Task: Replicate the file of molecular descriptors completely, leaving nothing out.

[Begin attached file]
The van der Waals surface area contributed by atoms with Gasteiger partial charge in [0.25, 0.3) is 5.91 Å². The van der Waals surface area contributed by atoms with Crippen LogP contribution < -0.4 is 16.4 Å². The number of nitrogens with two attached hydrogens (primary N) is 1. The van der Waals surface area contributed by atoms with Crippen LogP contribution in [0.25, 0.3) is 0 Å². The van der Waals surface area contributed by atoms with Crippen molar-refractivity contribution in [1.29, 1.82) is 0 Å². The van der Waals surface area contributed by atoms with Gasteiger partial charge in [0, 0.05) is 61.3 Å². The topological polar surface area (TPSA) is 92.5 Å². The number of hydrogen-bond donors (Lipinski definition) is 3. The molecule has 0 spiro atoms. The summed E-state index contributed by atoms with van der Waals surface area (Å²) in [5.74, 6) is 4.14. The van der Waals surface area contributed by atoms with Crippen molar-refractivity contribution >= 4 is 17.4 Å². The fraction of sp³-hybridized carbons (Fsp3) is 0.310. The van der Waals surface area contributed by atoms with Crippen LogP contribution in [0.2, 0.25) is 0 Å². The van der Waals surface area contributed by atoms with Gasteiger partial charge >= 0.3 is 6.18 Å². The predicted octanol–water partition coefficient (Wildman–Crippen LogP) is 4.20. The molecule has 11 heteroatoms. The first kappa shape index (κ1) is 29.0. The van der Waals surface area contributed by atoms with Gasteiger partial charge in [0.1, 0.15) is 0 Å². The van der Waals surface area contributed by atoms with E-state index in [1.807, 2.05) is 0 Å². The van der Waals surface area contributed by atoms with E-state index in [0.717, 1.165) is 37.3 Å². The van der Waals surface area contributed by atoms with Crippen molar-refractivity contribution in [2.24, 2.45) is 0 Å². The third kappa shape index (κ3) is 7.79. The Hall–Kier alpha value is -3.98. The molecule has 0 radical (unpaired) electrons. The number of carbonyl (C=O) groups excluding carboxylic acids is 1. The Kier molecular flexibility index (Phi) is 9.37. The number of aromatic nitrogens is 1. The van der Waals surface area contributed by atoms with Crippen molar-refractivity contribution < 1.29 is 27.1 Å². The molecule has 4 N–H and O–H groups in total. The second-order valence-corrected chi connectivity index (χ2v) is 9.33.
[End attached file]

The van der Waals surface area contributed by atoms with Gasteiger partial charge in [0.25, 0.3) is 5.91 Å². The van der Waals surface area contributed by atoms with Crippen LogP contribution < -0.4 is 16.4 Å². The number of nitrogens with two attached hydrogens (primary N) is 1. The van der Waals surface area contributed by atoms with Crippen LogP contribution in [0.25, 0.3) is 0 Å². The van der Waals surface area contributed by atoms with Crippen molar-refractivity contribution in [1.29, 1.82) is 0 Å². The van der Waals surface area contributed by atoms with Gasteiger partial charge in [0, 0.05) is 61.3 Å². The topological polar surface area (TPSA) is 92.5 Å². The number of hydrogen-bond donors (Lipinski definition) is 3. The molecule has 0 spiro atoms. The summed E-state index contributed by atoms with van der Waals surface area (Å²) in [5.74, 6) is 4.14. The van der Waals surface area contributed by atoms with Crippen molar-refractivity contribution >= 4 is 17.4 Å². The fraction of sp³-hybridized carbons (Fsp3) is 0.310. The van der Waals surface area contributed by atoms with Crippen LogP contribution in [0.2, 0.25) is 0 Å². The van der Waals surface area contributed by atoms with Gasteiger partial charge >= 0.3 is 6.18 Å². The predicted octanol–water partition coefficient (Wildman–Crippen LogP) is 4.20. The molecule has 11 heteroatoms. The first kappa shape index (κ1) is 29.0. The van der Waals surface area contributed by atoms with Gasteiger partial charge in [0.1, 0.15) is 0 Å². The van der Waals surface area contributed by atoms with E-state index in [1.807, 2.05) is 0 Å². The van der Waals surface area contributed by atoms with E-state index in [0.717, 1.165) is 37.3 Å². The van der Waals surface area contributed by atoms with Crippen molar-refractivity contribution in [2.24, 2.45) is 0 Å². The third kappa shape index (κ3) is 7.79. The Hall–Kier alpha value is -3.98. The molecule has 0 radical (unpaired) electrons. The number of carbonyl (C=O) groups excluding carboxylic acids is 1. The Kier molecular flexibility index (Phi) is 9.37. The number of aromatic nitrogens is 1. The van der Waals surface area contributed by atoms with Crippen molar-refractivity contribution < 1.29 is 27.1 Å². The molecule has 4 N–H and O–H groups in total. The second-order valence-corrected chi connectivity index (χ2v) is 9.33.